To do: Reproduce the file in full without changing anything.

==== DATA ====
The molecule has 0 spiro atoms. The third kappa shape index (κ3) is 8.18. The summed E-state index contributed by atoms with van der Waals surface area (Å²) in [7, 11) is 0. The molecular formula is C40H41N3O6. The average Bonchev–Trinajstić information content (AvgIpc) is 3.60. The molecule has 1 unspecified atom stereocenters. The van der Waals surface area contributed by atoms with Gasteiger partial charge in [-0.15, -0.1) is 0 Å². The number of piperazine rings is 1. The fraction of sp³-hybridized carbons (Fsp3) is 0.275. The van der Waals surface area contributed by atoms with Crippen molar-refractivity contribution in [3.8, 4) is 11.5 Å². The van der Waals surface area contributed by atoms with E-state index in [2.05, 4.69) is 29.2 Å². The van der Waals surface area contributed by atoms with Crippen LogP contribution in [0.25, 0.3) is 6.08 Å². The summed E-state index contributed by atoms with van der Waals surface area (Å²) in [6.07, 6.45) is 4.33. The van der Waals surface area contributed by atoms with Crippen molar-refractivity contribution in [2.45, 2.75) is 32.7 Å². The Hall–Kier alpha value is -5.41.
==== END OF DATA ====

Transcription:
The molecule has 0 spiro atoms. The third kappa shape index (κ3) is 8.18. The summed E-state index contributed by atoms with van der Waals surface area (Å²) in [7, 11) is 0. The molecular formula is C40H41N3O6. The average Bonchev–Trinajstić information content (AvgIpc) is 3.60. The molecule has 1 unspecified atom stereocenters. The van der Waals surface area contributed by atoms with Gasteiger partial charge in [-0.15, -0.1) is 0 Å². The number of piperazine rings is 1. The fraction of sp³-hybridized carbons (Fsp3) is 0.275. The van der Waals surface area contributed by atoms with Crippen molar-refractivity contribution in [3.8, 4) is 11.5 Å². The van der Waals surface area contributed by atoms with E-state index in [2.05, 4.69) is 29.2 Å². The van der Waals surface area contributed by atoms with Crippen LogP contribution in [0.25, 0.3) is 6.08 Å². The summed E-state index contributed by atoms with van der Waals surface area (Å²) in [6.07, 6.45) is 4.33. The van der Waals surface area contributed by atoms with Crippen molar-refractivity contribution in [2.45, 2.75) is 32.7 Å². The Hall–Kier alpha value is -5.41.